Prolotherapy Basics and Complications
A procedure to help bone joints, ligaments, tendons, and cartilages get back in shape after deterioration due to disease, injury, or aging, prolotherapy has many good things about it. However, it comes with its own share of disadvantages.
Greatness of prolotherapy
In the lives of many chronic pain sufferers, prolotherapy can prove to be an absolute blessing.
The fact of the matter is that living with chronic pain is one of the most physically and mentally crushing things one can go through. A chronic pain sufferer not only finds it difficult to sleep at night, but also notices significant decrease in his, or her, ability to work. That aside, chronic pain can make it nearly impossible for the patient to do even the simplest of movements like walking and jogging. While it may be difficult to believe, over the past decade or so, many marriages have collapsed due to one of the spouses going through chronic pain.
Due to the above reasons and many more, when prolotherapy is successful in eliminating chronic pain, it can almost totally turn around the life of a patient in a positive way.
Approaching the treatment
As is the case with most medical procedures, prolotherapy can be approached both in the right way, and the wrong way.
On the most basic level, the right way of approaching prolotherapy involves picking a qualified physician. This is because, when it comes to making prolotherapy effective, professionals who have a lengthy experience usually do a far better job compared to those who do not.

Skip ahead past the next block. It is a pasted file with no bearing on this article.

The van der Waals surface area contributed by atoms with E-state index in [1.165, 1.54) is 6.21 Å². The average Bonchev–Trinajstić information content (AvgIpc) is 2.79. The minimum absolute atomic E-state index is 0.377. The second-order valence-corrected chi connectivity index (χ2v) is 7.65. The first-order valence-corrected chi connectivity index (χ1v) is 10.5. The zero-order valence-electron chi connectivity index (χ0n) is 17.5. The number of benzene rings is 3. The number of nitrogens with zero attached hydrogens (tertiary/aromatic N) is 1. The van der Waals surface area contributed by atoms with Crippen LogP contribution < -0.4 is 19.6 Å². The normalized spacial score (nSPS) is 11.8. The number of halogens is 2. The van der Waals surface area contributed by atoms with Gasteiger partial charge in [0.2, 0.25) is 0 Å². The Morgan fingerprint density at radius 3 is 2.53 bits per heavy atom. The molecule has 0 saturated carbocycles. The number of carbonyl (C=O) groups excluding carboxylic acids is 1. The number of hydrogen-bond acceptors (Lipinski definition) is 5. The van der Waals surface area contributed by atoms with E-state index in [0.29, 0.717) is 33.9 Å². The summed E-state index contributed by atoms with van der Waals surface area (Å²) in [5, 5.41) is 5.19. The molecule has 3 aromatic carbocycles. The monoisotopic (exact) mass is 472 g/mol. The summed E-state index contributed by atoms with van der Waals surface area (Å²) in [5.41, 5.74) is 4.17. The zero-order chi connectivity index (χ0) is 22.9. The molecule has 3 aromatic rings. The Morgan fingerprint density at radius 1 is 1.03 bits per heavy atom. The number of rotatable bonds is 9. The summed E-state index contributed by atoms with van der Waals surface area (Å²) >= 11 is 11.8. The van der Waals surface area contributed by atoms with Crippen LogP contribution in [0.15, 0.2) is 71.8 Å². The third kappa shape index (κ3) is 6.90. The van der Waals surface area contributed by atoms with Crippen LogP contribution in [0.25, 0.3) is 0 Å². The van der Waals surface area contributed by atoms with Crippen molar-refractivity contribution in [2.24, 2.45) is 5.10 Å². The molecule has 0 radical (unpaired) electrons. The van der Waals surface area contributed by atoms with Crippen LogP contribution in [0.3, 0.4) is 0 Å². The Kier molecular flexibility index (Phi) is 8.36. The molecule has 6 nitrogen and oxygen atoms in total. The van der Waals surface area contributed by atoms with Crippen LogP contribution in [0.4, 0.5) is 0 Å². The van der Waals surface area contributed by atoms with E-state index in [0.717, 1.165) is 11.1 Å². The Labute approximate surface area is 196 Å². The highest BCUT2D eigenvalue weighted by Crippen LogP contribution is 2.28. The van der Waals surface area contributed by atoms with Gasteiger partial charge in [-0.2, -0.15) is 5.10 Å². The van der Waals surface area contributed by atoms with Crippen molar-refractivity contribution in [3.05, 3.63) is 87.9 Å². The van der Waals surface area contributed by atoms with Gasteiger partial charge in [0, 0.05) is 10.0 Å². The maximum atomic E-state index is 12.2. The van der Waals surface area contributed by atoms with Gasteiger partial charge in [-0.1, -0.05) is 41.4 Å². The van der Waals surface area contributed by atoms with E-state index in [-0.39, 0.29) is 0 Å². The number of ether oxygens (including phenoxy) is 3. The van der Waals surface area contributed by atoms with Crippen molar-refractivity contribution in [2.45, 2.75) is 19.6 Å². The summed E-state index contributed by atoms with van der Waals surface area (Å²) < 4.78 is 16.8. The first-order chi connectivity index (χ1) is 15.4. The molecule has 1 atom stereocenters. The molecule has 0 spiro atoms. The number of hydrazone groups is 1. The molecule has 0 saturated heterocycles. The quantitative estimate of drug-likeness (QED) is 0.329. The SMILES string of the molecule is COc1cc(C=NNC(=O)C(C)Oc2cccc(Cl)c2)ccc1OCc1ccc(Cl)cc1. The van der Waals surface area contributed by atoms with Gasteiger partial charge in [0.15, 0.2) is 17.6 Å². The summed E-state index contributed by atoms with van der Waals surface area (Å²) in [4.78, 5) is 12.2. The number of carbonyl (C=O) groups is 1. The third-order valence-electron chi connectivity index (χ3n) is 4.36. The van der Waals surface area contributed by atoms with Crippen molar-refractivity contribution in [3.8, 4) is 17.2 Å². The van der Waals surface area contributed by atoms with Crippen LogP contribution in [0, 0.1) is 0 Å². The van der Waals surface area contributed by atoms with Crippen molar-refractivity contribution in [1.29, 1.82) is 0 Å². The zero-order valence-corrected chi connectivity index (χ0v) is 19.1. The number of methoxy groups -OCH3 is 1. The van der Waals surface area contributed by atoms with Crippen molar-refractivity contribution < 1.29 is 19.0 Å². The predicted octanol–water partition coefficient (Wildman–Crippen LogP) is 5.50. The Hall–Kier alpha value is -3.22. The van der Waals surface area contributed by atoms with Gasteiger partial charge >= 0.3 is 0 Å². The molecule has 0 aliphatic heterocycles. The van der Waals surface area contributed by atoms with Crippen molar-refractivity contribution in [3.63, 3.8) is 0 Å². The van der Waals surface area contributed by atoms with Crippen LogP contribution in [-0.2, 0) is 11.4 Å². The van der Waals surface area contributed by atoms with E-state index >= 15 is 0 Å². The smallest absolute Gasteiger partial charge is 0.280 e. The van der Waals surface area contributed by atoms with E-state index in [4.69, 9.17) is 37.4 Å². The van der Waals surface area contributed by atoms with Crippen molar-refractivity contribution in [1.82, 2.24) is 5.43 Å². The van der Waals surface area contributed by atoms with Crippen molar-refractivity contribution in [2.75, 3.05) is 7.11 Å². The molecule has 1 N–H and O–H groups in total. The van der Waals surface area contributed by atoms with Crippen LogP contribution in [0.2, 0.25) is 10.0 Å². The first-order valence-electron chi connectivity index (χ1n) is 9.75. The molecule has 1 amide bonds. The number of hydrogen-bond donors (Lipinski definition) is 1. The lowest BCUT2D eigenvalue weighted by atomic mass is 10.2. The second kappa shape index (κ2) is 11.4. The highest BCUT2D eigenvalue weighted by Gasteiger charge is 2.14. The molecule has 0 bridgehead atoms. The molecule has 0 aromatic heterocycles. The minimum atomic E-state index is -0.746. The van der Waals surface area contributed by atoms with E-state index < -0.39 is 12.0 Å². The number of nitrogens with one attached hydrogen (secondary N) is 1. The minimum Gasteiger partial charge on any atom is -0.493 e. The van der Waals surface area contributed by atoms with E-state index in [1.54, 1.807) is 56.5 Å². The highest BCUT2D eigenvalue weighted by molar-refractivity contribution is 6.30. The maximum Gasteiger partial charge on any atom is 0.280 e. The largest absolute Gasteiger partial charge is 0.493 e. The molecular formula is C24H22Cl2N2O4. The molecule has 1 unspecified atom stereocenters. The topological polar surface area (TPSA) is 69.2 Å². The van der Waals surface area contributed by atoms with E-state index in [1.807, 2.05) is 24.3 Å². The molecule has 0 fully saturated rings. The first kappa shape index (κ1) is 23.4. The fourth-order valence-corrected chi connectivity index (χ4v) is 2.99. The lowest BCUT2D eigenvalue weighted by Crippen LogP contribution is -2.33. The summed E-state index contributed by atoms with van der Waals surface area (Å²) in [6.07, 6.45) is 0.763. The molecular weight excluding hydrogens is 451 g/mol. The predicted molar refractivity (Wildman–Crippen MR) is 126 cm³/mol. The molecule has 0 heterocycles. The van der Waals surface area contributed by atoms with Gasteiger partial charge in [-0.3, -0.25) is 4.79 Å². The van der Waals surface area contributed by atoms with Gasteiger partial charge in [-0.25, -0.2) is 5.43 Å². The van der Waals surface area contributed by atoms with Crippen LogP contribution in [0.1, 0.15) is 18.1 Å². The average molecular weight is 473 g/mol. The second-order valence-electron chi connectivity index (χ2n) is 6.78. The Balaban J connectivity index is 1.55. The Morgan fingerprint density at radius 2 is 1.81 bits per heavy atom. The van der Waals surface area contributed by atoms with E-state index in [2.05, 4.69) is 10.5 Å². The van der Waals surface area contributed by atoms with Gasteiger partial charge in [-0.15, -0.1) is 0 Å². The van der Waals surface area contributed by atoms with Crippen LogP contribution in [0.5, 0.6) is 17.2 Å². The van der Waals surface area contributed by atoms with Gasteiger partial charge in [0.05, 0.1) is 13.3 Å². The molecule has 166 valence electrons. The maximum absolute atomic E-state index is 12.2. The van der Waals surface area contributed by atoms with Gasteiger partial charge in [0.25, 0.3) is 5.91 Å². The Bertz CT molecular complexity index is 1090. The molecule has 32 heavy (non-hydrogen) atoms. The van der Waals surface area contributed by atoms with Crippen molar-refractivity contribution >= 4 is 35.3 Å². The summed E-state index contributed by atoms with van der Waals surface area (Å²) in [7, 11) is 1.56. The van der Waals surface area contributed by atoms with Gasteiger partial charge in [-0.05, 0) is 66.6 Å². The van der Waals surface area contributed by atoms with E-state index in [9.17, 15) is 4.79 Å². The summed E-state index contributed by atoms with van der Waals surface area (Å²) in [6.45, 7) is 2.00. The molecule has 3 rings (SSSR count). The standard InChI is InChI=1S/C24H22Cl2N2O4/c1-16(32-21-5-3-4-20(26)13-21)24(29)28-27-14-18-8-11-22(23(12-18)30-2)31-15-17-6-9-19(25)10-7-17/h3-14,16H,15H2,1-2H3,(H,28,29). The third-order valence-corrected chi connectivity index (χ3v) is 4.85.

In addition, it is important to do things carefully once the treatment is underway, and complete. This is to say that a patient must watch his, or her, eating habits during, and after, the therapy. Drinking caffeine during the treatment phase may make it hard for the body to heal. The same holds true for non-steroidal anti-inflammatory drugs and alcoholic stuff.
A respected and relatively safer procedure in many regards, prolotherapy is not devoid of cons.
At worst, it can cause skin infections that can make things very difficult for the patient. However, statistically, only about 1 among 10,000 patients seems to face this risk.
On the milder spectrum, the therapy may lead to issues such as pain, bleeding, effusion, swelling, stiffness, and bruising.
Some other possible side-effects are nerve injury, tendon injury, ligament injury, spinal headache, and lung puncture.
Prolotherapy is not a hundred percent safe therapy by any means. Yet, it is far safer compared to its popular alternatives.
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